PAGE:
Session Type: Poster Session C
Session Time: 8:30AM-10:30AM
Background/Purpose: There is a dearth of resources for medical students on identifying skin findings of autoimmune disorders in skin of color. Considering how several rheumatologic diseases disproportionally affect communities of color and can present with dermatologic findings, an opportunity arises to address a gap. The lack of materials educating future physicians has significant repercussions on delivering care equitably to an increasingly diverse US population.
We sought to create a brief module that addresses dermatologic findings in connective tissue disease (CTD) in all skin tones for medical students. Our purpose was to assess whether this module would 1) increase learner comfort in identifying dermatologic findings in all skin tones and 2) increase learner knowledge of appropriate workup and lab findings in CTD.
Methods: The study was conducted at our institution’s medical school. We developed a PowerPoint-slide based module with pre- and post-tests with three fictional patient scenarios detailing systemic lupus erythematosus, dermatomyositis, and systemic sclerosis. Second through fourth year medical students were asked to complete our module. The pre-test was done immediately prior to the module and the post-test immediately following completion of the module. The test included ten questions evaluating lab and physical exam findings in CTD as well as six questions assessing learner comfort with identifying physical exam findings. De-identified data was collected and stored on a cloud-based program, then analyzed using a paired two tailed student’s t-test.
Results: A total of ten medical students completed the pilot module with the pre-test and post-test. Five of the trainees were rising third-year students, four were rising fourth-year students, and one was a rising second-year student. Baseline mean pre-test scores were 66% correct and the mean post-test score was 82%. Completion of the CTD module led to significant improvement from pre- to post-test scores with a mean improvement of 16.20% (P-Value = 0.00456). 80% of students in the post test had at least a 1-point increase in comfort level (i.e., neutral to agree) of identifying skin findings in Fitzpatrick types IV-VI (medium to very dark brown skin tones) and 50% of students had a 1-point increase in comfort level of identifying skin findings in all skin types.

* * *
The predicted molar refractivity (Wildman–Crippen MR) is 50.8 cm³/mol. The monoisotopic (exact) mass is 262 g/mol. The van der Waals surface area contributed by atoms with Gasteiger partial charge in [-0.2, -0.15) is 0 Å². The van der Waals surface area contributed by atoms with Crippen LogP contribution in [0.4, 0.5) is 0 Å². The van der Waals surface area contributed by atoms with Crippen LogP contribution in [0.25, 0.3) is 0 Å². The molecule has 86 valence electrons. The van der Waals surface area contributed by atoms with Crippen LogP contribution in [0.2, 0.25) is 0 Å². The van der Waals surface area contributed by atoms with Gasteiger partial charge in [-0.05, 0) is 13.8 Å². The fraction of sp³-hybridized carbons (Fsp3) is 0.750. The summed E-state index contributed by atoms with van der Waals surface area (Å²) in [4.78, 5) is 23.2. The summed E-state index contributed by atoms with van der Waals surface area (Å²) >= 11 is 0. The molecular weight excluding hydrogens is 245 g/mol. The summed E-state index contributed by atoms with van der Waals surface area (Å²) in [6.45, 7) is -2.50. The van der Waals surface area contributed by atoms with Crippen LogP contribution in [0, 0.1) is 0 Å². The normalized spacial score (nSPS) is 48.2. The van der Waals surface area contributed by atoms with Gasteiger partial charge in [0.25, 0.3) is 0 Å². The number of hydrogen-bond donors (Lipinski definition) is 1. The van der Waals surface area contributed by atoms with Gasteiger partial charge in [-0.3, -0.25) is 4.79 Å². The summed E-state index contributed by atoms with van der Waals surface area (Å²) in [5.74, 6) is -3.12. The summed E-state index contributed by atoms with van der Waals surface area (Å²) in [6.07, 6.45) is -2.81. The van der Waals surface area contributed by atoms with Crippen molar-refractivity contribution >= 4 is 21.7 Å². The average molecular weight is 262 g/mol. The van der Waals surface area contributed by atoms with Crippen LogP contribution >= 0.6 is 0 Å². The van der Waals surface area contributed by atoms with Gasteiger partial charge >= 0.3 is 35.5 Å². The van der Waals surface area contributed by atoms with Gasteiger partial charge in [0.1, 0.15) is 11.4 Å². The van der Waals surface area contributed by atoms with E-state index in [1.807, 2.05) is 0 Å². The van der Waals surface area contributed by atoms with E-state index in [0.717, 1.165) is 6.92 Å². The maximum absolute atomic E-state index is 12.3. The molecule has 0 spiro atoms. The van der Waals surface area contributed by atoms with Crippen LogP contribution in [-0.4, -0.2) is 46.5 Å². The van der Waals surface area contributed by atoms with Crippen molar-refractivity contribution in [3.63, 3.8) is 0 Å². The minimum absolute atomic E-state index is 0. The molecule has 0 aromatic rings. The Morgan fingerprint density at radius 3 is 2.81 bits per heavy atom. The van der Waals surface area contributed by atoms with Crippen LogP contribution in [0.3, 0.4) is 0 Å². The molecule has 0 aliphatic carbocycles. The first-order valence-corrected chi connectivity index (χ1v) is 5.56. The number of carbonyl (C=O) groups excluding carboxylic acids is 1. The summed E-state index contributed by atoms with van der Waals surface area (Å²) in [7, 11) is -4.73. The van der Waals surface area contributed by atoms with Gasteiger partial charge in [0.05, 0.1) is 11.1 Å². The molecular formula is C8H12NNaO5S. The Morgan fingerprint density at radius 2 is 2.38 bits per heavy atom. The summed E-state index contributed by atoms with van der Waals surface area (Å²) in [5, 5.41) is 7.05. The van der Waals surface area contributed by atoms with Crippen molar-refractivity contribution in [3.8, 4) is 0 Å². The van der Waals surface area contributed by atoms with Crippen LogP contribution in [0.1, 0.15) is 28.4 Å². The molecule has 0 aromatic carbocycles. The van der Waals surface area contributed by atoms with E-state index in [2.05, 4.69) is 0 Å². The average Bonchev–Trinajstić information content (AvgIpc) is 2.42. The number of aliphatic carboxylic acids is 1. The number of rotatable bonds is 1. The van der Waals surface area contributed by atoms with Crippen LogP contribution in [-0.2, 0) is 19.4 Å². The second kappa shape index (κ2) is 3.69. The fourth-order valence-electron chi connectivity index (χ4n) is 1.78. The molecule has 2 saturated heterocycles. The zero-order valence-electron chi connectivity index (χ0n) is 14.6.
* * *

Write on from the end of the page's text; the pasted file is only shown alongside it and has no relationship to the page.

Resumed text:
Conclusion: Our pilot study suggests that implementing a CTD module as a part of the medical school rheumatology curriculum results in immediate improvement in medical knowledge and comfort with identifying physical exam findings in Fitzpatrick types IV-VI. Additionally, all students answered, “strongly agree” with this statement: “It is important to learn about how social determinants of health affect outcomes.” This suggests that students are interested in learning about the social implications affecting patients as they are treated for their disease. Re-testing after 12 months to evaluate knowledge retention as well as implementing a photo quiz at the end of the module to assess objective improvement are future directions. This module will be implemented as a part of a larger curriculum serving to educate learners on dermatologic manifestations of rheumatologic disease for our students.
To cite this abstract in AMA style:Masood M, Nutan F, Nunley J, Rubinstein B. Implementation of a Dermatologic Manifestations of Connective Tissue Disease Learning Module Including All Skin Tones and Social Determinants of Health for Medical Students: A Pilot Study [abstract]. Arthritis Rheumatol. 2021; 73 (suppl 10). https://acrabstracts.org/abstract/implementation-of-a-dermatologic-manifestations-of-connective-tissue-disease-learning-module-including-all-skin-tones-and-social-determinants-of-health-for-medical-students-a-pilot-study/. Accessed January 28, 2022.
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ACR Meeting Abstracts - https://acrabstracts.org/abstract/implementation-of-a-dermatologic-manifestations-of-connective-tissue-disease-learning-module-including-all-skin-tones-and-social-determinants-of-health-for-medical-students-a-pilot-study/